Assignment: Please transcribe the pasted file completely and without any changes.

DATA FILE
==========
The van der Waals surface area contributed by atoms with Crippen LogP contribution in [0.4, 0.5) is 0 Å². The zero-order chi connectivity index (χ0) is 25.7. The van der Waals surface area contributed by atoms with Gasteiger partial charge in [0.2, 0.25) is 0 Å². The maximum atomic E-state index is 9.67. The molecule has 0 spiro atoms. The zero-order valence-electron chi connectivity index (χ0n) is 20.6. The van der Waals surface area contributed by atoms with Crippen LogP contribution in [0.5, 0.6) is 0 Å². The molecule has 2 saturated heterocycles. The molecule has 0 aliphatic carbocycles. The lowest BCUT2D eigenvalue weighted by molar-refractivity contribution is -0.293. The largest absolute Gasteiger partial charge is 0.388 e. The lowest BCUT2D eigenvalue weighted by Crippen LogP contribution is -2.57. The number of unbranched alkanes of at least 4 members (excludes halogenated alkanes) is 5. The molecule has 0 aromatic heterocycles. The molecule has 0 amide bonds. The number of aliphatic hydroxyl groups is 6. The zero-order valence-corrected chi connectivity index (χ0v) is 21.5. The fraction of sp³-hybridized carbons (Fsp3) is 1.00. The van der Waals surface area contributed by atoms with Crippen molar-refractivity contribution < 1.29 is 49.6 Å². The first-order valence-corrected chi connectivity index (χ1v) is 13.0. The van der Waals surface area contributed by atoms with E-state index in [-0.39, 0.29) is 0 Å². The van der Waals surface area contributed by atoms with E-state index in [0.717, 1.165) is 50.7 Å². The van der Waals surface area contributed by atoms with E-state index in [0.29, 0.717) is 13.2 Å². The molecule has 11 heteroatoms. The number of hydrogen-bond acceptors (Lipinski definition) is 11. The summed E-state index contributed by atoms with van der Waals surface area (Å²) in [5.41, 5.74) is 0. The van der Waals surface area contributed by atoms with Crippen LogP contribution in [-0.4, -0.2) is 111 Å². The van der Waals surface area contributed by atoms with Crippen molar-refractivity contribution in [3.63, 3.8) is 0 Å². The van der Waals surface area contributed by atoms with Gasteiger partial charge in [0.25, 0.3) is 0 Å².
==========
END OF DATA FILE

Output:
The van der Waals surface area contributed by atoms with Crippen LogP contribution in [0.4, 0.5) is 0 Å². The zero-order chi connectivity index (χ0) is 25.7. The van der Waals surface area contributed by atoms with Gasteiger partial charge in [0.2, 0.25) is 0 Å². The maximum atomic E-state index is 9.67. The molecule has 0 spiro atoms. The zero-order valence-electron chi connectivity index (χ0n) is 20.6. The van der Waals surface area contributed by atoms with Crippen LogP contribution in [0.5, 0.6) is 0 Å². The molecule has 2 saturated heterocycles. The molecule has 0 aliphatic carbocycles. The lowest BCUT2D eigenvalue weighted by molar-refractivity contribution is -0.293. The largest absolute Gasteiger partial charge is 0.388 e. The lowest BCUT2D eigenvalue weighted by Crippen LogP contribution is -2.57. The number of unbranched alkanes of at least 4 members (excludes halogenated alkanes) is 5. The molecule has 0 aromatic heterocycles. The molecule has 0 amide bonds. The number of aliphatic hydroxyl groups is 6. The zero-order valence-corrected chi connectivity index (χ0v) is 21.5. The fraction of sp³-hybridized carbons (Fsp3) is 1.00. The van der Waals surface area contributed by atoms with Crippen molar-refractivity contribution < 1.29 is 49.6 Å². The first-order valence-corrected chi connectivity index (χ1v) is 13.0. The van der Waals surface area contributed by atoms with E-state index in [-0.39, 0.29) is 0 Å². The van der Waals surface area contributed by atoms with E-state index in [0.717, 1.165) is 50.7 Å². The van der Waals surface area contributed by atoms with E-state index in [0.29, 0.717) is 13.2 Å². The molecule has 11 heteroatoms. The number of hydrogen-bond acceptors (Lipinski definition) is 11. The summed E-state index contributed by atoms with van der Waals surface area (Å²) in [5.41, 5.74) is 0. The van der Waals surface area contributed by atoms with Crippen LogP contribution in [-0.4, -0.2) is 111 Å². The van der Waals surface area contributed by atoms with Crippen molar-refractivity contribution in [3.63, 3.8) is 0 Å². The van der Waals surface area contributed by atoms with Gasteiger partial charge in [0.25, 0.3) is 0 Å².